Technology sales people always study their product, market relevance and value; however they tend to hone in on these areas by doing the following:
- What do you know about our company and can you provide a 30 second elevator pitch on what we do?
- Study industry sectors and relevant business issues to develop a well thought out engagement approach with a well-defined value proposition;
- Consider economic market conditions of these sectors, business issues, immediate pain and longer term impact of these conditions;
- What techniques do you use to work with a gatekeeper?
- Review the competitive landscape, ideal buyer profile and the persona of each individual/role involved in evaluation and purchasing decision;
What differentiates good sales people from great sales people are those that consider the above as well as the gender and even culture of the buyer as they know that in a technology sales environment women decide and therefore, buy, differently than men. These exceptional sales people know this because there is over-whelming empirical data that supports this. They also know it matters because half of all managerial and professional positions in the US are women – according to the Bureau of Labor Statistics. Understanding the differences between the way men and women decide during a B2B buying cycle is important. It could mean the difference between aligning on a partnership and securing the sale. Harvard Business Review’s September issue reinforces the differences in decision styles by publishing an article on How Women Decide. I encourage you to read this and adapt your style if you haven’t already. These are some sample tips as well.
- Body language with women can be different than a man during a presentation. Men tend to nod as acknowledgement and women tend to nod as acknowledgement they want you to elaborate. Use this take to make sure the women buyer is satisfied with your point.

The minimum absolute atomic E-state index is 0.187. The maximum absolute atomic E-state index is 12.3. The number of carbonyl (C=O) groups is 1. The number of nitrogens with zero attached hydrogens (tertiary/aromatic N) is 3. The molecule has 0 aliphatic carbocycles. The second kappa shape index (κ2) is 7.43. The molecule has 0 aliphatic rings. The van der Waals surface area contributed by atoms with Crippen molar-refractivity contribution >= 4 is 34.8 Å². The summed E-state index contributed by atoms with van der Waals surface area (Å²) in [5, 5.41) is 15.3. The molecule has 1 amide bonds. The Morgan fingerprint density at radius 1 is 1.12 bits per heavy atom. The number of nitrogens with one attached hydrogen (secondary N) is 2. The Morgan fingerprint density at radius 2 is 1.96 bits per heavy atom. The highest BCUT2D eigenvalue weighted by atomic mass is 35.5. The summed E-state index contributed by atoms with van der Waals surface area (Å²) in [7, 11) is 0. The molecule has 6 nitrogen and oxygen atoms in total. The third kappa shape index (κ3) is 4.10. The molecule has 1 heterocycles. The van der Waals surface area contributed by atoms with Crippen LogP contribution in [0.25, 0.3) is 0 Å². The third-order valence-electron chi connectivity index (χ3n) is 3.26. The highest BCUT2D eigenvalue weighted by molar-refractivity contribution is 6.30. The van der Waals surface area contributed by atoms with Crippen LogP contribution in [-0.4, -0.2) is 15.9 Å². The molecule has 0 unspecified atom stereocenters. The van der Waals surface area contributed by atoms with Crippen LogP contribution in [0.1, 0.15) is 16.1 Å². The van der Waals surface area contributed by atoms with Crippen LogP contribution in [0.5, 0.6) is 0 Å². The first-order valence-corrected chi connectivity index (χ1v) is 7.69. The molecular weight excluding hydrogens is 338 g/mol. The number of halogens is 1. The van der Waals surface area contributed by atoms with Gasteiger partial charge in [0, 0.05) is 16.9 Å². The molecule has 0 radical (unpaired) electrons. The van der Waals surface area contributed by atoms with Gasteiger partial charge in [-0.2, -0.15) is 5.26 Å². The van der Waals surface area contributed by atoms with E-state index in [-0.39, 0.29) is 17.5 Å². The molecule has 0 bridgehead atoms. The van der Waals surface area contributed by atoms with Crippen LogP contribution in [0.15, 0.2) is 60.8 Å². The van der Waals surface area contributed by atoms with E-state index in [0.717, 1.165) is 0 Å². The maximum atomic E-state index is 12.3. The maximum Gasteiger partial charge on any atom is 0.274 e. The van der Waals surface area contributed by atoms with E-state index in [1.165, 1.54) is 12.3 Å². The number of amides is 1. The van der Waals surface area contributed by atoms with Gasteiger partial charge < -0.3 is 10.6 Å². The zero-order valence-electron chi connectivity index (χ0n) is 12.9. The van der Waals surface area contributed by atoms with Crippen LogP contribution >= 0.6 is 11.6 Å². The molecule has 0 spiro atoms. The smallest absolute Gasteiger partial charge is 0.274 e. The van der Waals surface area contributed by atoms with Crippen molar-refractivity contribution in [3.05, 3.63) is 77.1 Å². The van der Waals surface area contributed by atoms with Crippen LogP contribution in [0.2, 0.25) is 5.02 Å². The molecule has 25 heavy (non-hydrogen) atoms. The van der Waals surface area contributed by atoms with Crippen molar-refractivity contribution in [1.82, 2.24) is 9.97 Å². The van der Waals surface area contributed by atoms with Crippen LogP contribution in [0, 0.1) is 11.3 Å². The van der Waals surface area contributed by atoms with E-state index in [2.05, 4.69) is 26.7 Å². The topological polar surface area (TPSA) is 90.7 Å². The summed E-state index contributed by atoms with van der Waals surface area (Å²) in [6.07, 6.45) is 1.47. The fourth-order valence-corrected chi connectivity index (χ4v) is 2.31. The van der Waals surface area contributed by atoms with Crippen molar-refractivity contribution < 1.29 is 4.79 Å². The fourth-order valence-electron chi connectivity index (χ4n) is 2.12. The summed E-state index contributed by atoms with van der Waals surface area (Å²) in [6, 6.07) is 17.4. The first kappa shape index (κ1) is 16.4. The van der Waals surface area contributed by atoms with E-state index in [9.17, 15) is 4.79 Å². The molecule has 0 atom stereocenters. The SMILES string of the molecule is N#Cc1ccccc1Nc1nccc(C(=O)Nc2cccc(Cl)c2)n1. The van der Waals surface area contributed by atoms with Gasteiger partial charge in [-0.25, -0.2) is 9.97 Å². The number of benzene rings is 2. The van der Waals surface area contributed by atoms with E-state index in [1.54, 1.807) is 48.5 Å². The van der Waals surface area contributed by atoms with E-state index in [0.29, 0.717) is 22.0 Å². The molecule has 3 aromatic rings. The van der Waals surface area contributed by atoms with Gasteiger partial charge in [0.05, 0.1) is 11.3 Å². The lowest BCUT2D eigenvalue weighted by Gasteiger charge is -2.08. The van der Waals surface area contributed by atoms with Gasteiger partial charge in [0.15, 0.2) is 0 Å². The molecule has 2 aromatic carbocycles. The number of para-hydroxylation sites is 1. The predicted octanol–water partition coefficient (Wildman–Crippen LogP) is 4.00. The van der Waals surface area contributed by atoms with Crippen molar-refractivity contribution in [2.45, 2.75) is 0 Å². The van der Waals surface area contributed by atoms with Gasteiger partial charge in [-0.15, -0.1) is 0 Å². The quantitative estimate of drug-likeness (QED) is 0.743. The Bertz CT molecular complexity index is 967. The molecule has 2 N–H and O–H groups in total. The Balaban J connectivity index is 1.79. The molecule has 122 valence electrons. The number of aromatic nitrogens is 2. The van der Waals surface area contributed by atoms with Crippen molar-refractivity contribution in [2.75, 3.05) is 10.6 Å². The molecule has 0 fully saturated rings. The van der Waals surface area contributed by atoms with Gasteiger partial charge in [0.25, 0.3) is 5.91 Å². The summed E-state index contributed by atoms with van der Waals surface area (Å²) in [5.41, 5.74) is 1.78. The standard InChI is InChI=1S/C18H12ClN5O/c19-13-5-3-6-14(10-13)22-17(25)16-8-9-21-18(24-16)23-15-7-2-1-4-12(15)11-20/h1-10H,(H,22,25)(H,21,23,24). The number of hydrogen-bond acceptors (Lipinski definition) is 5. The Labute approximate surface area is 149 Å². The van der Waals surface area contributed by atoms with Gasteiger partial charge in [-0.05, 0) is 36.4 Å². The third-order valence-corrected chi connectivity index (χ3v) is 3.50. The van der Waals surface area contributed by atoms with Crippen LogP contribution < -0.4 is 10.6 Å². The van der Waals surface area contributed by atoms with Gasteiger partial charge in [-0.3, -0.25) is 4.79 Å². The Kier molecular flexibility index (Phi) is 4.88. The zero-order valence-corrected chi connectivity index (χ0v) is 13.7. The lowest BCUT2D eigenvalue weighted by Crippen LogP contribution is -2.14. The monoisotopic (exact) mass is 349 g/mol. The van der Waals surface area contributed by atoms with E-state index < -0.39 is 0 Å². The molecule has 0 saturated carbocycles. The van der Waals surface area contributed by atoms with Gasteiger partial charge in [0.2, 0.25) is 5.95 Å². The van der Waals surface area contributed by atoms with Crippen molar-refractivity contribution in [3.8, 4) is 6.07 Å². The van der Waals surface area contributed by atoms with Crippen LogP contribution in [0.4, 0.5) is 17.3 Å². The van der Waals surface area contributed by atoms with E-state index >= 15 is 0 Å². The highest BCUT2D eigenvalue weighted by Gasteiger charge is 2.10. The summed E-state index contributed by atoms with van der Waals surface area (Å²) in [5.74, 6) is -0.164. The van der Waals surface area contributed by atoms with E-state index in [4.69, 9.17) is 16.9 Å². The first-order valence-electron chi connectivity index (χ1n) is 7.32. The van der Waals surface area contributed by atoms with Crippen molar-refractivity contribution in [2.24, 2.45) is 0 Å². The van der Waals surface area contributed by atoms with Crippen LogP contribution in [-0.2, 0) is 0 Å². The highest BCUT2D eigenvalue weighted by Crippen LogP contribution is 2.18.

- Women have a tendency to be more inquisitive because they want to explore all the information before making a final decision. They will secure insight from many people before arriving at a conclusion. Make sure you clarify and validate each aspect of the content and insight you provide to a women buyer.
- Women want to know who they are doing business with. Don’t get me wrong, men do as well. That being said meeting a senior executive of the selling organization is important to both but women have a tendency to want to meet the entire team and place more emphasis on this.
- Where you sit in a meeting can have an impact as well. Women buyers has a tendency to want a face-to-face discussion. Men are fine sitting next to a person versus across from a person.
- The HBR review and Deloitte study they cite provides many more examples. Many companies should train their people on this – just like Deloitte. Read on for more insight: